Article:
A small baby holds onto a parachute, a burst of confetti surrounding him as he welcomes the New Year. A floral arrangement becomes a gift to a matriarch celebrating the first Mother’s Day in 1914. A linebacker rests with a football in his hands on a late November day. A bearded, rosy-cheeked man in a red suit with white fur trim hugs a small child, a sack of gifts precariously balancing on his shoulder.
Each of these iconic images had once been ideas, painted out in brushstrokes by Joseph Christian Leyendecker, a prolific illustrator with a career spanning almost half of the early 20th Century. Now, more than 100 works by Leyendecker hang at the Reynolda House Museum in Winston-Salem.
Leyendecker lived from 1874 to 1951, working as an illustrator and marketing advertiser. For decades, his works would be found on the cover of the Saturday Evening Post, influencing the likes of Norman Rockwell. With visible brushstrokes and a slight stylization to his pieces, the artist developed several icons of American culture: the Thanksgiving football game, Mother’s Day flowers and an early version of Santa Claus.
“Leyendecker is interesting because the work is familiar,” Phillip Archer, deputy director of the Reynolda House, said. “He’s sort of the most famous artist we didn’t know we knew.”
Archer finds that Leyendecker’s work fits into the same realm that the Reynolds lived within. According to him, the same issues of the Saturday Evening Post could very well have been found strewn about the Reynolda House in the era of its preservation — the works seem to give even more of a glimpse into the trends that families like that of RJ and Katherine Reynolds would have indulged in.
“Joseph Leyendecker especially was enormously influential in helping to build a shared sense of culture,” Archer said, “because his illustrations were omnipresent in advertisements and magazine covers. His work just completely overlaps with the era that Reynolda interprets.”
The exhibit feels like a walk through decades of consumerism. The beginning features oil paintings, studies of people and charcoal etches that capture quickly fading moments. As it goes on, advertising displays show up more. The larger pieces become magazine covers. A row of collars hangs on the wall.
One figure keeps popping up: the Arrow Collar man. Based on his life partner, Charles Beach, the Arrow Collar man symbolized a brand of shirts. With a clean stroke of white paint around the neck, a bust of Beach alone enticed customers into buying an Arrow Shirt of their own.
If you look past the pleasing color palettes and the expert oil painting, though, you can see something else.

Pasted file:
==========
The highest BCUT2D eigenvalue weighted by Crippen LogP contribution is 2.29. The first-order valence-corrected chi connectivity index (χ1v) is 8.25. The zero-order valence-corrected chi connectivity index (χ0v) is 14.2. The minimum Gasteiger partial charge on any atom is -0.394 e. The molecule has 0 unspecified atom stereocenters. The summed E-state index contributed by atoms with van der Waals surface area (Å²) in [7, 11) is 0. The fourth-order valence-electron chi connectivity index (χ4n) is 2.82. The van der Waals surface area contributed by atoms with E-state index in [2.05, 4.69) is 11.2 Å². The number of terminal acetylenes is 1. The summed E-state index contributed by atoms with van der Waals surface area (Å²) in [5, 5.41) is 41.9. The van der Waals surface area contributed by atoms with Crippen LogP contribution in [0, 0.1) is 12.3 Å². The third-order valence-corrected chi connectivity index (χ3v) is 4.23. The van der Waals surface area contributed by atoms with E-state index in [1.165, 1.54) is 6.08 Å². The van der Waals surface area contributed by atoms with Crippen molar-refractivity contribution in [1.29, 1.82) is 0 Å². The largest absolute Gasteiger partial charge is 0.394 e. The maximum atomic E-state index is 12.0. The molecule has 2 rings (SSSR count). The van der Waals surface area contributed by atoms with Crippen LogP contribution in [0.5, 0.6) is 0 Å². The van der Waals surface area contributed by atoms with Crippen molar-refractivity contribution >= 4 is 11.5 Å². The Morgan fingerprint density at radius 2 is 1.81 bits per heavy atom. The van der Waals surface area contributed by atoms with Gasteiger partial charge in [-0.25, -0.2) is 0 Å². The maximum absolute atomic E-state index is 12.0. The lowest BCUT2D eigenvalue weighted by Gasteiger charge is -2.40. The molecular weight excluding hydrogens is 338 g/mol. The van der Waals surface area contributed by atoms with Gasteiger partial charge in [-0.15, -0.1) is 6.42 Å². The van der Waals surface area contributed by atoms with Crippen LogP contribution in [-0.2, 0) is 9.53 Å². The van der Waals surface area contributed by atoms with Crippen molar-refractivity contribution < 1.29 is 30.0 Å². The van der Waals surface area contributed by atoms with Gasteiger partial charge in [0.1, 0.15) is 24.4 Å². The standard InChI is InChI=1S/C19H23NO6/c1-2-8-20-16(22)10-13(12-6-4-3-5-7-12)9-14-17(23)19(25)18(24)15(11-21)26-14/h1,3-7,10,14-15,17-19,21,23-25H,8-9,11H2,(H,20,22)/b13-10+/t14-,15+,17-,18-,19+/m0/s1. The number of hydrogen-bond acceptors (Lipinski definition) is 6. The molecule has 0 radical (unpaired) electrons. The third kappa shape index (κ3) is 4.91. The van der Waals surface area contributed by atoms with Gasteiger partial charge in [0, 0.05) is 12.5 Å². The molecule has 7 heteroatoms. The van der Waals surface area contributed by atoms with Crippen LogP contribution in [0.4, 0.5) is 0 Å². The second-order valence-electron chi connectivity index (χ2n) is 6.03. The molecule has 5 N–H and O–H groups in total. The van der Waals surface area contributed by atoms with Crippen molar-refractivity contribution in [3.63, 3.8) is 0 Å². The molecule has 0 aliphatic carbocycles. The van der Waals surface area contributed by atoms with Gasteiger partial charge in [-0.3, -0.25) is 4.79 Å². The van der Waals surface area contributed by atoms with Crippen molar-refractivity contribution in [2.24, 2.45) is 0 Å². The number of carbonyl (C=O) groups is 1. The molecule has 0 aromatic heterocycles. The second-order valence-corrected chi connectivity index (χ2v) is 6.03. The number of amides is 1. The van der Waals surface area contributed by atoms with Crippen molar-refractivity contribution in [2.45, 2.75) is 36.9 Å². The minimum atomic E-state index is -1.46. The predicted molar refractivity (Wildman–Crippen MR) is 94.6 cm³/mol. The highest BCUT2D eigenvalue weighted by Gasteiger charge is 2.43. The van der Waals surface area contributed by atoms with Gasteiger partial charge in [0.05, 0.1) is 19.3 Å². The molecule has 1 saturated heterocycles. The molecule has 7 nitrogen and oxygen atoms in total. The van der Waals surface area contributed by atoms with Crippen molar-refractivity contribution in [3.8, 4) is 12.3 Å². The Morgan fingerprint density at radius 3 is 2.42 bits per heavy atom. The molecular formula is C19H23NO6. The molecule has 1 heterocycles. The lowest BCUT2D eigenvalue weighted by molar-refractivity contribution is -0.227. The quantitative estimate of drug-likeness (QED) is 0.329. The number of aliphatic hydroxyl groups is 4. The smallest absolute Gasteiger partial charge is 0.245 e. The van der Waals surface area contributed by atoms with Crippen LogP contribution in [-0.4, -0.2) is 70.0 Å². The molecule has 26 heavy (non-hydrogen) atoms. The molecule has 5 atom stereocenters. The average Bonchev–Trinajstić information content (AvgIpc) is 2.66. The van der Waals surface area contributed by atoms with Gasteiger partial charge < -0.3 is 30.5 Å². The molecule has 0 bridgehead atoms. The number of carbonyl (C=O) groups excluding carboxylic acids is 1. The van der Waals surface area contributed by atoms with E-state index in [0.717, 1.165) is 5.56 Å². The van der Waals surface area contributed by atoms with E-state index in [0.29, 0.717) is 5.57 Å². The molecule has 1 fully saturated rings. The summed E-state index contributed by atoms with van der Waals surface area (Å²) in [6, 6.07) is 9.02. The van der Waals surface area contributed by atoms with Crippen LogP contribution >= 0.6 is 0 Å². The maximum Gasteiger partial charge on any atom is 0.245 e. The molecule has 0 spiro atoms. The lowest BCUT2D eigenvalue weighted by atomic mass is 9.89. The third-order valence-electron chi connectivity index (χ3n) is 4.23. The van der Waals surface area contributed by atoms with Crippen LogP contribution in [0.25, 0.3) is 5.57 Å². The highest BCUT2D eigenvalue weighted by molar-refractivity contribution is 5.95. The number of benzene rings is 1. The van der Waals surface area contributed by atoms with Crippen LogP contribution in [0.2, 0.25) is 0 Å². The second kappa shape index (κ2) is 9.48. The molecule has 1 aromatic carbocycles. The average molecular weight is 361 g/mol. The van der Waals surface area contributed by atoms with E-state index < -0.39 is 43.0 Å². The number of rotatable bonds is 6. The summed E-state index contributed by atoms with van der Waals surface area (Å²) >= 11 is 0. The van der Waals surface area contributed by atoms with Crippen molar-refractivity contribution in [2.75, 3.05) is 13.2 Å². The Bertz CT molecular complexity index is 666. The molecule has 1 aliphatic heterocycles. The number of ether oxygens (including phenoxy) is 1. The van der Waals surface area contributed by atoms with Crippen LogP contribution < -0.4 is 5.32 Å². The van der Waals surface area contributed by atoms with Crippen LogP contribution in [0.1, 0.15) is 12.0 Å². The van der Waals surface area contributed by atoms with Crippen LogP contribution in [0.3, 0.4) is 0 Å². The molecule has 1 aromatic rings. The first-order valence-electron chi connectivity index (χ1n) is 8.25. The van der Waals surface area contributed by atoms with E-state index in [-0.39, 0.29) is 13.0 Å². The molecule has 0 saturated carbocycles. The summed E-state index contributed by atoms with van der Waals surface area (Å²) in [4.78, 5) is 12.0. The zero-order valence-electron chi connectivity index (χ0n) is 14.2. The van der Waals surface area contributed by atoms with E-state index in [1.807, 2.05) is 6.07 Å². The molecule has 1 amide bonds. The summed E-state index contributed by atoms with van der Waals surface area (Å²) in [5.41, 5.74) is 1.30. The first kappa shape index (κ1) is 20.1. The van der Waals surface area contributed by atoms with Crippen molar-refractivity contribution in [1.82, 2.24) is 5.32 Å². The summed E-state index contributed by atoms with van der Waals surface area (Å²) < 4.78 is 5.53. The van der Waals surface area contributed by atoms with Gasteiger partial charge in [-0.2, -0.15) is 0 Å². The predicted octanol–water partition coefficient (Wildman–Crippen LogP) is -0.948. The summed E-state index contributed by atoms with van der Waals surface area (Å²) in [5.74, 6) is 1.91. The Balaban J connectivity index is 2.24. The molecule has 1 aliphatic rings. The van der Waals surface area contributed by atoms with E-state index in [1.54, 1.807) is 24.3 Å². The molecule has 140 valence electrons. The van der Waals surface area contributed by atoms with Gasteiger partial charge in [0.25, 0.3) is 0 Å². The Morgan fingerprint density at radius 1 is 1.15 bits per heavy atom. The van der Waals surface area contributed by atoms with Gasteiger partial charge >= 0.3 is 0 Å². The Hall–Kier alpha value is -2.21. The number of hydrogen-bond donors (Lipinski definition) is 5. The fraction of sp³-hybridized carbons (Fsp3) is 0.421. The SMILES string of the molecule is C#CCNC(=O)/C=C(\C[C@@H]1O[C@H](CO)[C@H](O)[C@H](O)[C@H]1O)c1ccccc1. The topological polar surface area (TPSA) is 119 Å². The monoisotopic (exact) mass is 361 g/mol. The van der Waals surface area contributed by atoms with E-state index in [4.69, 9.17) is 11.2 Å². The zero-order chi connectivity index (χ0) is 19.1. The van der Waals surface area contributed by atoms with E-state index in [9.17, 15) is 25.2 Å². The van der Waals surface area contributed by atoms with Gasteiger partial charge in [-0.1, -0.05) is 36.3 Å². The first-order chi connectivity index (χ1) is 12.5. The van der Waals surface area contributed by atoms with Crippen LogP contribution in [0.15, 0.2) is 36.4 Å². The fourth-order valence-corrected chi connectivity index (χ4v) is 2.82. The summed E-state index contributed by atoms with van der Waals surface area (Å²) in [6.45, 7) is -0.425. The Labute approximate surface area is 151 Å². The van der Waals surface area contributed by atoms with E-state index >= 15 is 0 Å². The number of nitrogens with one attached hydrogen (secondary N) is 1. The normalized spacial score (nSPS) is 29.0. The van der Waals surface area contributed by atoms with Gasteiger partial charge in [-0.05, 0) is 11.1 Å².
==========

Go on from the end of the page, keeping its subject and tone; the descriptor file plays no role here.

As much as Leyendecker’s works shaped American culture, his pieces become a mirror for it, including its ugly side.
Though Beach served as the main model for the Arrow Collar Man, references to him seem shrouded in subtlety, for the self-preservation and safety due to the taboo of homosexuality in society. An educational blurb of text mentions how the Arrow Collar man became a sex symbol, standing for refined tastes, yet looking at the works, both the model and the painter’s sexuality remain hidden.
A quote from Norman Rockwell in the exhibit states that Leyendecker could “never paint a woman with any sympathy.” Without much interest in the complexities of women’s lives, it makes sense that only one of his many icons, the Mother’s Day flowers, relates to female experiences.
In other works, people of color are only portrayed as servants to an idealized and romanticized white middle class. Depictions of black men are limited to those of servitude, which is pointed out beside a large original piece of a man offering up a silver platter full of pork for a Christmas feast. Black women are relegated to roles as caregivers and nannies for white children. The works of advertisements and marketing seem to reflect the time, drawing on pre-Civil Rights era attitudes.
An original painting of a 1937 Saturday Evening Post cover shows a pair of children hanging onto a street pole. A blond boy waves his cap in the air, excitedly gazing at the festivities. Gripping tightly onto the pole below him sits a young black boy, his glance cast downward, timid and seeming unsure of his stability. A note beside it mentions that the model in question was asked by Leyendecker to pose looking afraid.
The piece is captioned “July Fourth.”